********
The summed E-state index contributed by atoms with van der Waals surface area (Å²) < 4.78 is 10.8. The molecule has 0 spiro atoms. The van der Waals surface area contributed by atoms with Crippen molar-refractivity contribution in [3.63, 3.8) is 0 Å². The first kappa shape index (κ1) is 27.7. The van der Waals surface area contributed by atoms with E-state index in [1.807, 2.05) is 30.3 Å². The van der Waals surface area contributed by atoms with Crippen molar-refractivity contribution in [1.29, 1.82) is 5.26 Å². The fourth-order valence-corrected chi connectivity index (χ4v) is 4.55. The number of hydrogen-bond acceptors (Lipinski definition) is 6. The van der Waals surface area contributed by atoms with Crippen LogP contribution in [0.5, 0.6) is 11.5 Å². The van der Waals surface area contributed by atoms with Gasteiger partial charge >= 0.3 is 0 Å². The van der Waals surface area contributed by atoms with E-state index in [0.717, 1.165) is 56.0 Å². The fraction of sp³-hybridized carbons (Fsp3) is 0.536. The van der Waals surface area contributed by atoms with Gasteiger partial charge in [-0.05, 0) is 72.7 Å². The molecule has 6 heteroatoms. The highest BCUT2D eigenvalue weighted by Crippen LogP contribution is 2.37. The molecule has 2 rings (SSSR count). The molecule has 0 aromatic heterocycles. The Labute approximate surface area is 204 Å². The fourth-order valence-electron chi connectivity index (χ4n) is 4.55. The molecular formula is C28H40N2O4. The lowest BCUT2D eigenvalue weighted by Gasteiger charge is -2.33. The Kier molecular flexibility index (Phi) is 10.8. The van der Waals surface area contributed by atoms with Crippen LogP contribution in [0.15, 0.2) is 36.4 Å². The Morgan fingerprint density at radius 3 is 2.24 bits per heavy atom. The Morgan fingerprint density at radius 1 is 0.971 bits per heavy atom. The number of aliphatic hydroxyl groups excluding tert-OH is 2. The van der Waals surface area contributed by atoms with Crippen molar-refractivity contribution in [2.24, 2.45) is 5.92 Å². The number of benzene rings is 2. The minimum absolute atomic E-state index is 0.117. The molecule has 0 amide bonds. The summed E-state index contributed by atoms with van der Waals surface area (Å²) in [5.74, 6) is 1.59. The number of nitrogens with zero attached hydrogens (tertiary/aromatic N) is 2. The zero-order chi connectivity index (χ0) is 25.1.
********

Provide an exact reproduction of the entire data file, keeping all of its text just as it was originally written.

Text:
The summed E-state index contributed by atoms with van der Waals surface area (Å²) < 4.78 is 10.8. The molecule has 0 spiro atoms. The van der Waals surface area contributed by atoms with Crippen molar-refractivity contribution in [3.63, 3.8) is 0 Å². The first kappa shape index (κ1) is 27.7. The van der Waals surface area contributed by atoms with E-state index in [1.807, 2.05) is 30.3 Å². The van der Waals surface area contributed by atoms with Crippen molar-refractivity contribution in [1.29, 1.82) is 5.26 Å². The fourth-order valence-corrected chi connectivity index (χ4v) is 4.55. The number of hydrogen-bond acceptors (Lipinski definition) is 6. The van der Waals surface area contributed by atoms with Crippen LogP contribution in [0.5, 0.6) is 11.5 Å². The van der Waals surface area contributed by atoms with Gasteiger partial charge >= 0.3 is 0 Å². The van der Waals surface area contributed by atoms with E-state index in [0.717, 1.165) is 56.0 Å². The fraction of sp³-hybridized carbons (Fsp3) is 0.536. The van der Waals surface area contributed by atoms with Gasteiger partial charge in [-0.05, 0) is 72.7 Å². The molecule has 6 heteroatoms. The highest BCUT2D eigenvalue weighted by Crippen LogP contribution is 2.37. The molecule has 2 rings (SSSR count). The molecule has 0 aromatic heterocycles. The Labute approximate surface area is 204 Å². The fourth-order valence-electron chi connectivity index (χ4n) is 4.55. The molecular formula is C28H40N2O4. The lowest BCUT2D eigenvalue weighted by Gasteiger charge is -2.33. The Kier molecular flexibility index (Phi) is 10.8. The van der Waals surface area contributed by atoms with Crippen LogP contribution in [0.15, 0.2) is 36.4 Å². The Morgan fingerprint density at radius 3 is 2.24 bits per heavy atom. The Morgan fingerprint density at radius 1 is 0.971 bits per heavy atom. The number of aliphatic hydroxyl groups excluding tert-OH is 2. The van der Waals surface area contributed by atoms with Crippen molar-refractivity contribution in [2.24, 2.45) is 5.92 Å². The number of benzene rings is 2. The minimum absolute atomic E-state index is 0.117. The molecule has 0 amide bonds. The summed E-state index contributed by atoms with van der Waals surface area (Å²) in [5.74, 6) is 1.59. The number of nitrogens with zero attached hydrogens (tertiary/aromatic N) is 2. The zero-order chi connectivity index (χ0) is 25.1.